Is a desire to live merely status quo bias?

recent WSJ piece seems to argue that our mad scrambles to hold onto life near its end are particularly inappropriate, implying that our desire to live is either a case of denial of reality, or perhaps even (as later letters argued) an example of status quo bias.  The implications of this on bioethics and transhumanism will have to wait  until a future post.  But is our desire to live, particularly at death’s door, simply status quo bias?

Nick Bostrom spoke, in a 2012 Philosophy Bites podcast, in some detail about the human tendency for status quo bias (you can also find mention of it in Bryan Caplan’s EconTalk podcast on his book, “The Myth of the Rational Voter”).  Briefly, status quo bias is preferring to keep what we currently have over any alternatives, if gaining the alternative means an obvious giving-up of what we have.  Few people would turn down having an additional $1 million, but may pause if asked to give up their current homes to get it.  This has implications for trade — are we actually overcoming an in-built bias or tendency when engaging in a market? — not to mention gambling, but there’s a philosophical angle as well.

Consider the following thought experiment.

You are on your deathbed, and not particularly sanguine about it.  In fact, you are panicked.  Someone comes to you, knowing about your condition and concerns, and you have the following conversation:

“Do you remember yesterday?”

You: “Yes, in some detail.”

“Do you remember both the good and bad parts of it?”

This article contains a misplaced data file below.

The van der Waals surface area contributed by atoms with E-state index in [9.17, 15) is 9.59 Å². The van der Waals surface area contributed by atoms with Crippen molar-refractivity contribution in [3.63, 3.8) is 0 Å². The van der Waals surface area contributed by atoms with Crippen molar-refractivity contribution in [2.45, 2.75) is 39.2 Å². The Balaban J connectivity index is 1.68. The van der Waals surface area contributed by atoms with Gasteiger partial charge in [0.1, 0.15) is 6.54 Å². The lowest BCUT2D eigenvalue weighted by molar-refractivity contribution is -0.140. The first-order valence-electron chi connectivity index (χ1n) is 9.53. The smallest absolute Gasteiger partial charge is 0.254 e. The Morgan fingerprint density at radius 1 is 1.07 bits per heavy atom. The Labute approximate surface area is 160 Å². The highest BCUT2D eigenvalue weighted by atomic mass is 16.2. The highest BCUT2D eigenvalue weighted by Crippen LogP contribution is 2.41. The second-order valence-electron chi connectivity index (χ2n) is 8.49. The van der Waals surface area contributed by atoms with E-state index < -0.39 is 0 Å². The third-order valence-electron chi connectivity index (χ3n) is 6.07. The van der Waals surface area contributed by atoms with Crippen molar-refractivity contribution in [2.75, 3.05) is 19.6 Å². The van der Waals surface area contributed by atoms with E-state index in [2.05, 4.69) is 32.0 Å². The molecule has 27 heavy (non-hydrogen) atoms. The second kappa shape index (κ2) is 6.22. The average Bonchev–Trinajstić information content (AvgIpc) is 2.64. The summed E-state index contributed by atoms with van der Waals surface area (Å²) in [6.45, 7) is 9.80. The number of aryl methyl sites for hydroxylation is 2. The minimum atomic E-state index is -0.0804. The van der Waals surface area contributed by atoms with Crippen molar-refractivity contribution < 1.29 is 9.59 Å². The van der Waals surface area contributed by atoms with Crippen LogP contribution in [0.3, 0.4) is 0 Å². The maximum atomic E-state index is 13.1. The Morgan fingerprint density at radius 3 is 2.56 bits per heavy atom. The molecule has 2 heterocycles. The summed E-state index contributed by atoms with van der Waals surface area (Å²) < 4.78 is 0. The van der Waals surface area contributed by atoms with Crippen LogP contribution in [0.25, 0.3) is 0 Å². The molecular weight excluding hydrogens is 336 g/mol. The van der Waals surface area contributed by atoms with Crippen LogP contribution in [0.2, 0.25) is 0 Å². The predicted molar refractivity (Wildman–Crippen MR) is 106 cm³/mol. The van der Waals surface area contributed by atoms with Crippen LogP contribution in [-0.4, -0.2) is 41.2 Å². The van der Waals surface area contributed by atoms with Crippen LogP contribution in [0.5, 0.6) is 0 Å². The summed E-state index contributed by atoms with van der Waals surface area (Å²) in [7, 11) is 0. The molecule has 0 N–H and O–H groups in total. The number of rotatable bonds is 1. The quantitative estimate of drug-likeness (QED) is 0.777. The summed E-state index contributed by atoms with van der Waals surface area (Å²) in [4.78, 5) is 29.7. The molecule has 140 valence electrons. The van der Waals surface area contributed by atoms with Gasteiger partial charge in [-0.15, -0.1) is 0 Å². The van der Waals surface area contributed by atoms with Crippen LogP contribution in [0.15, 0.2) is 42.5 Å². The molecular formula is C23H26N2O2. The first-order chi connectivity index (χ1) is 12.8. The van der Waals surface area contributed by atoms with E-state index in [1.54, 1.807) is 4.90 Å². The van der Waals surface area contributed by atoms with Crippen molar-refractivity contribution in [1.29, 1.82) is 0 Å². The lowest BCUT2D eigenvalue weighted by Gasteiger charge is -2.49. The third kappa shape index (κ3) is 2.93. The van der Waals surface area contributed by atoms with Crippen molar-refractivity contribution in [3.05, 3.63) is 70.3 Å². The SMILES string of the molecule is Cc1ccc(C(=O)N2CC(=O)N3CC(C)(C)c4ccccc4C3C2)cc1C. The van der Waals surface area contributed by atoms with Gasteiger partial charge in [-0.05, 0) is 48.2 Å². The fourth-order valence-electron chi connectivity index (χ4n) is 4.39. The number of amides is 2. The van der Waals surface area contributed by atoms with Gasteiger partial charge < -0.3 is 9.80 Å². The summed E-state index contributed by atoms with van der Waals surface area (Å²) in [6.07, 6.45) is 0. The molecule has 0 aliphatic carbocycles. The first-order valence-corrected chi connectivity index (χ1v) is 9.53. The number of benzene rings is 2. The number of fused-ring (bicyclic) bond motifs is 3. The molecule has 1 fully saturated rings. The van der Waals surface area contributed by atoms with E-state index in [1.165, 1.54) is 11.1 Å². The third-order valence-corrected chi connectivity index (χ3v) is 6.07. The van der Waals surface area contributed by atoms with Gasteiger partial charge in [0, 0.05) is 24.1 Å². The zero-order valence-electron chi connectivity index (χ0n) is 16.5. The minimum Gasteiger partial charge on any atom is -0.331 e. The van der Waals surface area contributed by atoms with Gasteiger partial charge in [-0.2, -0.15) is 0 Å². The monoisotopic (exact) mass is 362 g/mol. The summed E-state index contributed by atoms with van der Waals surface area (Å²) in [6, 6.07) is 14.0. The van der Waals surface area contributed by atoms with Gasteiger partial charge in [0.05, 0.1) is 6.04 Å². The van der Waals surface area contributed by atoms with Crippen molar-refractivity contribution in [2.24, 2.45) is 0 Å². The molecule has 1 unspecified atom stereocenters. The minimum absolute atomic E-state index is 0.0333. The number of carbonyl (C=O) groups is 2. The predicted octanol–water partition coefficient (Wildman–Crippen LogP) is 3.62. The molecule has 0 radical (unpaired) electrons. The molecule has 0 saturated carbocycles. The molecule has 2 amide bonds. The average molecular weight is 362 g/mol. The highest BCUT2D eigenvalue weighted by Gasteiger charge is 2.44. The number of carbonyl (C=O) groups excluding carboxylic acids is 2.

You: “It was mostly bad, given current circumstances, but yes.”

“And you recall the most significant events in your life?”

You: “Yes, of course.”

“And you recall the best and worst parts of your life, perhaps better than average days, correct?”

You: “That’s probably true for everyone.”

“Do you remember when you were born?”

You: “No, not at all.”

“But you would agree that it was a significant event, whether it was good or bad or a bit of both?”

You: “Sure.”

“Do you remember before you were born?”

You: “No.  How could I?”

“Well, would you agree that what you will shortly experience is no better and no worse than what was happening to you before you were born?  After all, you remember the best parts of your life, and the worst.  You remember the most significant events, yet can’t recall being born (a very significant event).  So, one could argue that the experience of not-yet-being born is less significant than being born, and is neither among the best nor among the worst of your experiences.  As your physical state after your death will be similar to not-yet-being-born, being dead is likely not terrible but not fantastic and is likely unremarkable.  And, given your current panic and pain, could even be an improvement.”

Would you be at all comforted by this argument?

Assume that there isn’t a semantic problem here about being afraid of the death “process”, as some euphemistically call it.  It’s being dead — the state — that causes worry.  Your interlocutor isn’t arguing that an afterlife will be better than your current one, or even that an afterlife exists.  He merely suggests that “it can’t be worse” than before you were born, and you can’t even recall that.

This equivocates on whether experience is possible before you were born or after you die, making comparison impossible.  As Thomas Nagel noted, you aren’t there to have the experience.  Then the real argument is over whether the permanent cessation of consciousness is the real fear, with the word “death” being an overloaded shorthand.

So, is the human desire to live simply wanting to keep what one has and knows?

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